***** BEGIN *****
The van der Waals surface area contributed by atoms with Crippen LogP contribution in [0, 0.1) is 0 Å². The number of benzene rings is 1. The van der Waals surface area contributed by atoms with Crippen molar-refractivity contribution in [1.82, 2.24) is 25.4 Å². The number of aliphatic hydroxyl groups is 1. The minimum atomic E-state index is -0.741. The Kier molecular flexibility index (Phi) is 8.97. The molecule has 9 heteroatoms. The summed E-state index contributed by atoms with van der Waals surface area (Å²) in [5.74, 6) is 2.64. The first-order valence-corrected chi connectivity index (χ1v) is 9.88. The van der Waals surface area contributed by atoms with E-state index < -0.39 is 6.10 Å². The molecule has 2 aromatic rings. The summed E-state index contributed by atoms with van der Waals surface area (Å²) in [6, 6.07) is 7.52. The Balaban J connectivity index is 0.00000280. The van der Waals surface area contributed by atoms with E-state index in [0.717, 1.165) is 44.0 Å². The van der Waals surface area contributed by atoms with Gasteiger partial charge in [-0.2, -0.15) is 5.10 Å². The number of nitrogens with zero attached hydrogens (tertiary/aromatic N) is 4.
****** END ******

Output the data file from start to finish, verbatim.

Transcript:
The van der Waals surface area contributed by atoms with Crippen LogP contribution in [0, 0.1) is 0 Å². The number of benzene rings is 1. The van der Waals surface area contributed by atoms with Crippen molar-refractivity contribution in [1.82, 2.24) is 25.4 Å². The number of aliphatic hydroxyl groups is 1. The minimum atomic E-state index is -0.741. The Kier molecular flexibility index (Phi) is 8.97. The molecule has 9 heteroatoms. The summed E-state index contributed by atoms with van der Waals surface area (Å²) in [5.74, 6) is 2.64. The first-order valence-corrected chi connectivity index (χ1v) is 9.88. The van der Waals surface area contributed by atoms with E-state index < -0.39 is 6.10 Å². The molecule has 2 aromatic rings. The summed E-state index contributed by atoms with van der Waals surface area (Å²) in [6, 6.07) is 7.52. The Balaban J connectivity index is 0.00000280. The van der Waals surface area contributed by atoms with E-state index in [0.717, 1.165) is 44.0 Å². The van der Waals surface area contributed by atoms with Gasteiger partial charge in [-0.2, -0.15) is 5.10 Å². The number of nitrogens with zero attached hydrogens (tertiary/aromatic N) is 4.